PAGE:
• Extend for a period of two or three years.

The purpose of the award is to provide direct support to specific young artists with particular attention to artists from historically underrepresented populations in the arts, especially underrepresented racial and ethnic groups. Funds may be used to support or expand an existing effort, or to begin a new program. Grants are intended primarily to cover fellowship costs; however, a limited amount of administrative costs attributable to the fellowship program may be requested. Supplemental grants and funds from other sources are encouraged.

Groups may choose to support either the same artists over the term of the grant, or different artists for shorter periods. The size and duration of each fellowship should be based upon the activities involved, and the resources and time needed for the artists to achieve a significant professional credit that will advance their careers.

The Trust will require grantees to submit periodic reports on the program as a whole and on the status of each fellowship recipient; generate line-item budgets that demonstrate how the grant money is spent; and establish procedures for tracking the artistic achievement of recipients following the completion of the fellowships.

Review Criteria

Factors considered in selecting grantees include:

  1. Diversity of artists, disciplines, and geographic location of programs.
  2. Quality of programs and services offered.
  3. History of achievement in programs serving culturally diverse populations traditionally underrepresented in the arts.
  4. Likelihood that the proposed fellowship program will help artists from target populations.
  5. Program design and the probability that it will advance a young artist’s career.
  6. Extent of knowledge about the issues involved in helping young artists begin professional careers.
  7. Soundness of the organization’s management and qualifications of staff.
  8. Scope of monitoring and tracking procedures.
  9. Commitment and ability of the organization to continue the fellowship program after the term of The Trust’s grant.

Proposed Specifications and Support Material

Proposal narratives should not exceed five pages and should cover at least the following topics:

  1. Description of the applicant’s current programs for individual artists, including history; purpose; arts disciplines covered; activities; measures of success; outreach procedures; numbers served annually; ethnic groups, ages, and special populations served; and geographic areas covered.
  2. Methods used to identify and select fellowship recipients, including determination of financial need.
  3. Number of fellowships to be provided, including the name of the recipients if known, or of prototypes to be selected.
  4. Description of the activities, resources, opportunities, and support services to be provided to fellows, including any direct financial support.  If another organization will be involved, describe its role and qualifications.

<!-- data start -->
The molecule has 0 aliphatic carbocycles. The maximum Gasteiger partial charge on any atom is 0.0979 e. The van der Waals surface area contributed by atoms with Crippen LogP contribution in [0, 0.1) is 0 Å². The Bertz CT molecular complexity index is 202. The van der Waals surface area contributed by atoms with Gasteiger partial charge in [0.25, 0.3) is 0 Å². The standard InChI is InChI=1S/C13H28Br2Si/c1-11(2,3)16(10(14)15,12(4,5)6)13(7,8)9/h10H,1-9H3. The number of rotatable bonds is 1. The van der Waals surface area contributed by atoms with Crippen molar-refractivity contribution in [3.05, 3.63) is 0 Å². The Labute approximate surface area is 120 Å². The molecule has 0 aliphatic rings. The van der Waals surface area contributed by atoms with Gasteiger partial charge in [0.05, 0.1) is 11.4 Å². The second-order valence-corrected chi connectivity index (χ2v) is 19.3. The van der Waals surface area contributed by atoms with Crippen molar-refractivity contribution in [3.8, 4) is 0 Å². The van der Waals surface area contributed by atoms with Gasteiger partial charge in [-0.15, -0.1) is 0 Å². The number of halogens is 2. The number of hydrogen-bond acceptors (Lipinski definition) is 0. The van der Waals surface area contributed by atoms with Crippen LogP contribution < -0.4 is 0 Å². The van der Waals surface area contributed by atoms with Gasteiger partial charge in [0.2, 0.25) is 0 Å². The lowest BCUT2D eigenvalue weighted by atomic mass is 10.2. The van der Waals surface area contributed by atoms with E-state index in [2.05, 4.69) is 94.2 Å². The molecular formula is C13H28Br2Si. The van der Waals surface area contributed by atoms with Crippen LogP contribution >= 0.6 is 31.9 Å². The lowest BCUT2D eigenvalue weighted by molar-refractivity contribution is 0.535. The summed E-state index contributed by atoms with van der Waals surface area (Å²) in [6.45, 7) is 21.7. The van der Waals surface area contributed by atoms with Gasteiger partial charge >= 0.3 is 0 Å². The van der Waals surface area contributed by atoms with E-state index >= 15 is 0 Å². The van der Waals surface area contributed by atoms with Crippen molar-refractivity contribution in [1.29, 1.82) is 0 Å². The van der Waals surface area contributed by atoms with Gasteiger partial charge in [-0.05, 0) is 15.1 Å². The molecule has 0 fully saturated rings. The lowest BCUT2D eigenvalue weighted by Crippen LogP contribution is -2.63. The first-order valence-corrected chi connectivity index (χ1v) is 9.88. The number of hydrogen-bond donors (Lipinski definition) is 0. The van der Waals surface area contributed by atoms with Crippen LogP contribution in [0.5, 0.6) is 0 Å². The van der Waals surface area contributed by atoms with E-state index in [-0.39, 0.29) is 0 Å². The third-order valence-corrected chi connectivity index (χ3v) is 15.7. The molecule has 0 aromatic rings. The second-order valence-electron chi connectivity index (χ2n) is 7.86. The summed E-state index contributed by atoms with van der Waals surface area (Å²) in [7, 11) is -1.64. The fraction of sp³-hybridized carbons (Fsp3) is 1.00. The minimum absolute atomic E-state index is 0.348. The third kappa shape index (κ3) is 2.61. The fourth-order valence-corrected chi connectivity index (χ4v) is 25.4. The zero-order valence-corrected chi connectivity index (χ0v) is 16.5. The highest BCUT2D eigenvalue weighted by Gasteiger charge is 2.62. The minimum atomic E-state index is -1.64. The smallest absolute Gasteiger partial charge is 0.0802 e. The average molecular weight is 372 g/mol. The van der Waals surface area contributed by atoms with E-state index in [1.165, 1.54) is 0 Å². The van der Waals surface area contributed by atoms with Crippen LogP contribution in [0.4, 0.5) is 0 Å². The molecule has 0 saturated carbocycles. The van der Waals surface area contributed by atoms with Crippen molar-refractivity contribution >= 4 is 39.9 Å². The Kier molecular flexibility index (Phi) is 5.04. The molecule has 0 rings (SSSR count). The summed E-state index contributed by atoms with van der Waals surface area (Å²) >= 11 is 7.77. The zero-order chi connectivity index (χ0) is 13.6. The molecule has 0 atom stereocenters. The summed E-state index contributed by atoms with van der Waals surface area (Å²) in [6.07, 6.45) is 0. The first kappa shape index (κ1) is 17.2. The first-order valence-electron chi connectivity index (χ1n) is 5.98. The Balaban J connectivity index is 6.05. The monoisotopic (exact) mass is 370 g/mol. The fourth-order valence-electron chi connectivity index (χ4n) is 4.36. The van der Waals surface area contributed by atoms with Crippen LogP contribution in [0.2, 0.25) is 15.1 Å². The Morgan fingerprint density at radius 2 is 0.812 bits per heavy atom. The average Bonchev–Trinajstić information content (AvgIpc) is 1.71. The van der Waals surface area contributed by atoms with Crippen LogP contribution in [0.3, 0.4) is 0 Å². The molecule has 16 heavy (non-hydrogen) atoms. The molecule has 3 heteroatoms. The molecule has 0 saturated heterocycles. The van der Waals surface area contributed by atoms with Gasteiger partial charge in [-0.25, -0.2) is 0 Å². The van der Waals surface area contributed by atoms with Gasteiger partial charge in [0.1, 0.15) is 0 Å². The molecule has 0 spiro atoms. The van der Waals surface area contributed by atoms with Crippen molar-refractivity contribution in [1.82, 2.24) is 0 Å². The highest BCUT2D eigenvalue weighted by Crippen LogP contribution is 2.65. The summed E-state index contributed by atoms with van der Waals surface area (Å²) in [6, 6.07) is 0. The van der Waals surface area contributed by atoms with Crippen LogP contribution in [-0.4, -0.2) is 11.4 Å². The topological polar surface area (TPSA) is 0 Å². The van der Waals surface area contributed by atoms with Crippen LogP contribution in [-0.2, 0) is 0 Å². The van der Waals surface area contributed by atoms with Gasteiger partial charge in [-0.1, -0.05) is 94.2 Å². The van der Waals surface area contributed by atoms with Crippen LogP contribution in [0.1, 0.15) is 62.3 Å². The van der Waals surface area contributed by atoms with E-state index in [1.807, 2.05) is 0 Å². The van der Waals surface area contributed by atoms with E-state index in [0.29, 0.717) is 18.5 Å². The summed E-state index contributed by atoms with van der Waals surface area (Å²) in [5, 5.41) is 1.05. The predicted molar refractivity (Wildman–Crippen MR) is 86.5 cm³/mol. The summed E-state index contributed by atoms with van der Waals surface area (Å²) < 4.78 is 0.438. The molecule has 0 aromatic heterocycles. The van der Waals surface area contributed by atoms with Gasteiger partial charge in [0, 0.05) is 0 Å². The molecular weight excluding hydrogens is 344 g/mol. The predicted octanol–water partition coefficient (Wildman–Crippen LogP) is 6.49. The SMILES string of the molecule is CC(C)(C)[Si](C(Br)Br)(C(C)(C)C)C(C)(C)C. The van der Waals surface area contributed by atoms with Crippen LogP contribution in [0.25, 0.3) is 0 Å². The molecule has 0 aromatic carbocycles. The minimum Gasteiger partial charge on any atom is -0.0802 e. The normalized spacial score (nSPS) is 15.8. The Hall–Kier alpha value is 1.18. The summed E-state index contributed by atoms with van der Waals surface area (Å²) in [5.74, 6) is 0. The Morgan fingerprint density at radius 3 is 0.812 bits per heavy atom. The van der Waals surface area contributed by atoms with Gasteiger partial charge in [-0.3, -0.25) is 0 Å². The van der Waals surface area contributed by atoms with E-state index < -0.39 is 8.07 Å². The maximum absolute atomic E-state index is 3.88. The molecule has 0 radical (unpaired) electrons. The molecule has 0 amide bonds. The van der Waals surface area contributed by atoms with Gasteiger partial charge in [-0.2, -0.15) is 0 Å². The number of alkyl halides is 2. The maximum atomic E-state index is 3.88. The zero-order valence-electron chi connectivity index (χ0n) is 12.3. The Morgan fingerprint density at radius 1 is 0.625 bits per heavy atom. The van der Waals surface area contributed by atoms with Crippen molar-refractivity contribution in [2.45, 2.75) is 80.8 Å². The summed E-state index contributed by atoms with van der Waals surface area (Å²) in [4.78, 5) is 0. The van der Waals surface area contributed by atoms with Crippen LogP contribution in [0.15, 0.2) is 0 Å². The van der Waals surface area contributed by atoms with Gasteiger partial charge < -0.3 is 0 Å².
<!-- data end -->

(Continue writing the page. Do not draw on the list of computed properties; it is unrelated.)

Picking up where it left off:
5. Approach to helping fellowship recipients identify career goals and establish plans to achieve them.
  6. Plan for monitoring each artist’s progress and for tracking the artist’s career development after the fellowship ends.
  7. Strategy for continuing the fellowship program after Trust support has concluded.
  8. Previous Van Lier grant recipients should note how Trust support has affected the organization overall.  For example, did the Van Lier program help attract new culturally diverse artists or advance the organization’s commitment to diversity among its staff and board? How did previous fellows benefit and how have those careers progressed (cite specific examples)?

The multi-year project budget should indicate the annual and total cost of all fellowships; include an itemization of the costs per artist (e.g., stipend, space rental, supplies, administration, etc.); indicate the total requested from The Trust specifying the amount requested for each fellowship; and, if applicable, note other confirmed and projected funding sources.

Support materials should include:

  1. A cover letter requesting support from the Edward and Sally Van Lier Fund of The New York Community Trust for Post-College fellowships, on your stationery, signed by your director.
  2. A copy of The New York Community Trust proposal cover sheet that you have submitted online via the Grantee Portal:
  3. Brief bios of artistic and professional staff.
  4. 501(c)(3) letter.
  5. A list of the Board of Directors
  6. Latest audited financial statement, or if not available, the Form 990
  7. Agency operating budget for the current year and projected budget(s) for the period of the grant request.
  8. Affirmative Action Policy.
  9. Most recent organization flyer, brochure, or annual report (if available).

Proposals must be delivered by 12 p.m., April 21, 2015, to the offices of The New York Community Trust, 909 Third Avenue, 22nd Floor, New York, NY 10022.  Faxed and emailed proposals will not be accepted. Please note that this is not a postmark deadline. Proposals received after the deadline will not be considered.

Contact and Program Administrator

Please direct all inquiries and applications to:

                Ms. Kerry McCarthy
                Senior Program Officer for Arts and Historic Preservation
                The New York Community Trust
                909 Third Avenue, 22nd Floor
                New York, NY 10022

                (212) 686-2578


909 Third Avenue | New York, NY 10022 | P (212) 686-0010 | F (212) 532-8528 |
Contact Us | Staff | Westchester Community Foundation | Long Island Community Foundation

The New York Community Trust is a 501(c)3 public charity.